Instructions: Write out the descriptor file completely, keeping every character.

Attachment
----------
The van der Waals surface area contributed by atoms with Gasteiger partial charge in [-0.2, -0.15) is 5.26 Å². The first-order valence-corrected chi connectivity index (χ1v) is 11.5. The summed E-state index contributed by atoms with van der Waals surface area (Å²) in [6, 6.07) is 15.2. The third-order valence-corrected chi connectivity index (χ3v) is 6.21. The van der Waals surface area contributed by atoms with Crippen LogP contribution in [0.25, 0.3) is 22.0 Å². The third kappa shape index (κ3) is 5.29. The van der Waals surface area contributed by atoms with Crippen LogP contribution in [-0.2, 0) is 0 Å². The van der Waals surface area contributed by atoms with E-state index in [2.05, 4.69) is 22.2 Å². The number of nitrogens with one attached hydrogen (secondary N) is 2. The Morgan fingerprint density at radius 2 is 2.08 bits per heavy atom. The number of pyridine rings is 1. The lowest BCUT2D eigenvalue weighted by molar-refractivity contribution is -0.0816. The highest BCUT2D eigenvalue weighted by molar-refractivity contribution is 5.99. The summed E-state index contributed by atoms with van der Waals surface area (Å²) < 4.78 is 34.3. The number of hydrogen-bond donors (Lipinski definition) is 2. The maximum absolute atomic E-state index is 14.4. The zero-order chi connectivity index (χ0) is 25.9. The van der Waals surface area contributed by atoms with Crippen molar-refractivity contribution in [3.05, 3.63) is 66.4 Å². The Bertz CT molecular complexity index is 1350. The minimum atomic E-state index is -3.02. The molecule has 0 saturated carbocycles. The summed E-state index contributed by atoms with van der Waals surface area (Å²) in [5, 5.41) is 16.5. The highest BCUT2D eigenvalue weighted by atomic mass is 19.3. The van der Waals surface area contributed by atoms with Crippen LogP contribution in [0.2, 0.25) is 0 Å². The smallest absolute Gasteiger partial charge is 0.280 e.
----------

The van der Waals surface area contributed by atoms with Gasteiger partial charge in [-0.2, -0.15) is 5.26 Å². The first-order valence-corrected chi connectivity index (χ1v) is 11.5. The summed E-state index contributed by atoms with van der Waals surface area (Å²) in [6, 6.07) is 15.2. The third-order valence-corrected chi connectivity index (χ3v) is 6.21. The van der Waals surface area contributed by atoms with Crippen LogP contribution in [0.25, 0.3) is 22.0 Å². The third kappa shape index (κ3) is 5.29. The van der Waals surface area contributed by atoms with Crippen LogP contribution in [-0.2, 0) is 0 Å². The van der Waals surface area contributed by atoms with E-state index in [2.05, 4.69) is 22.2 Å². The number of nitrogens with one attached hydrogen (secondary N) is 2. The Morgan fingerprint density at radius 2 is 2.08 bits per heavy atom. The number of pyridine rings is 1. The lowest BCUT2D eigenvalue weighted by molar-refractivity contribution is -0.0816. The highest BCUT2D eigenvalue weighted by molar-refractivity contribution is 5.99. The summed E-state index contributed by atoms with van der Waals surface area (Å²) < 4.78 is 34.3. The number of hydrogen-bond donors (Lipinski definition) is 2. The maximum absolute atomic E-state index is 14.4. The zero-order chi connectivity index (χ0) is 25.9. The van der Waals surface area contributed by atoms with Crippen molar-refractivity contribution in [3.05, 3.63) is 66.4 Å². The Bertz CT molecular complexity index is 1350. The minimum atomic E-state index is -3.02. The molecule has 0 saturated carbocycles. The summed E-state index contributed by atoms with van der Waals surface area (Å²) in [5, 5.41) is 16.5. The highest BCUT2D eigenvalue weighted by atomic mass is 19.3. The van der Waals surface area contributed by atoms with Crippen LogP contribution in [0.2, 0.25) is 0 Å². The smallest absolute Gasteiger partial charge is 0.280 e.